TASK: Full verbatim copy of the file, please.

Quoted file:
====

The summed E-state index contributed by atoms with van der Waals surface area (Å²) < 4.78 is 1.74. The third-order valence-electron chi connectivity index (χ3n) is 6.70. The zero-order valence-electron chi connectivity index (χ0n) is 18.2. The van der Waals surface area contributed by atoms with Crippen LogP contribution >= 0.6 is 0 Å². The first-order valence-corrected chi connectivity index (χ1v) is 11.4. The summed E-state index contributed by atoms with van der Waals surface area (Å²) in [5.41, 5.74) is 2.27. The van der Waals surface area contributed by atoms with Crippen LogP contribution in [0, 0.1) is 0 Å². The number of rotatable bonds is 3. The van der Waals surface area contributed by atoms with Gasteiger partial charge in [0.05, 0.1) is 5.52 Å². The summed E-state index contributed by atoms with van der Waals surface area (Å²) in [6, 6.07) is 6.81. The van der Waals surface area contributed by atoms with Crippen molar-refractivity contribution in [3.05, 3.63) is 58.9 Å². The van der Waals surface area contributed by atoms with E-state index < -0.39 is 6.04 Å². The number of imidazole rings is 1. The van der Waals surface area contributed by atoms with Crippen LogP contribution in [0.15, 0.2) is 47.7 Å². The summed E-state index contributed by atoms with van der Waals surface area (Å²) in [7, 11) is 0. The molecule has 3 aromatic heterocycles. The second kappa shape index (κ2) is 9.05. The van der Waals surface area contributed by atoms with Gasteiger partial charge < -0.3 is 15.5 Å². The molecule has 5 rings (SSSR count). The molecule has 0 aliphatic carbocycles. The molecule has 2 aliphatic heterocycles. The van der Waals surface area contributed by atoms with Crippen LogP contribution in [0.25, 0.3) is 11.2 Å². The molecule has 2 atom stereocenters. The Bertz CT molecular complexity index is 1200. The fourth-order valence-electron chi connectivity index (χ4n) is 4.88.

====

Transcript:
The summed E-state index contributed by atoms with van der Waals surface area (Å²) < 4.78 is 1.74. The third-order valence-electron chi connectivity index (χ3n) is 6.70. The zero-order valence-electron chi connectivity index (χ0n) is 18.2. The van der Waals surface area contributed by atoms with Crippen LogP contribution >= 0.6 is 0 Å². The first-order valence-corrected chi connectivity index (χ1v) is 11.4. The summed E-state index contributed by atoms with van der Waals surface area (Å²) in [5.41, 5.74) is 2.27. The van der Waals surface area contributed by atoms with Crippen LogP contribution in [0, 0.1) is 0 Å². The number of rotatable bonds is 3. The van der Waals surface area contributed by atoms with Gasteiger partial charge in [0.05, 0.1) is 5.52 Å². The summed E-state index contributed by atoms with van der Waals surface area (Å²) in [6, 6.07) is 6.81. The van der Waals surface area contributed by atoms with Crippen molar-refractivity contribution in [3.05, 3.63) is 58.9 Å². The van der Waals surface area contributed by atoms with E-state index < -0.39 is 6.04 Å². The number of imidazole rings is 1. The van der Waals surface area contributed by atoms with Crippen LogP contribution in [0.15, 0.2) is 47.7 Å². The summed E-state index contributed by atoms with van der Waals surface area (Å²) in [7, 11) is 0. The molecule has 3 aromatic heterocycles. The second kappa shape index (κ2) is 9.05. The van der Waals surface area contributed by atoms with Gasteiger partial charge < -0.3 is 15.5 Å². The molecule has 5 rings (SSSR count). The molecule has 0 aliphatic carbocycles. The molecule has 2 aliphatic heterocycles. The van der Waals surface area contributed by atoms with Crippen LogP contribution in [0.25, 0.3) is 11.2 Å². The molecule has 2 atom stereocenters. The Bertz CT molecular complexity index is 1200. The fourth-order valence-electron chi connectivity index (χ4n) is 4.88.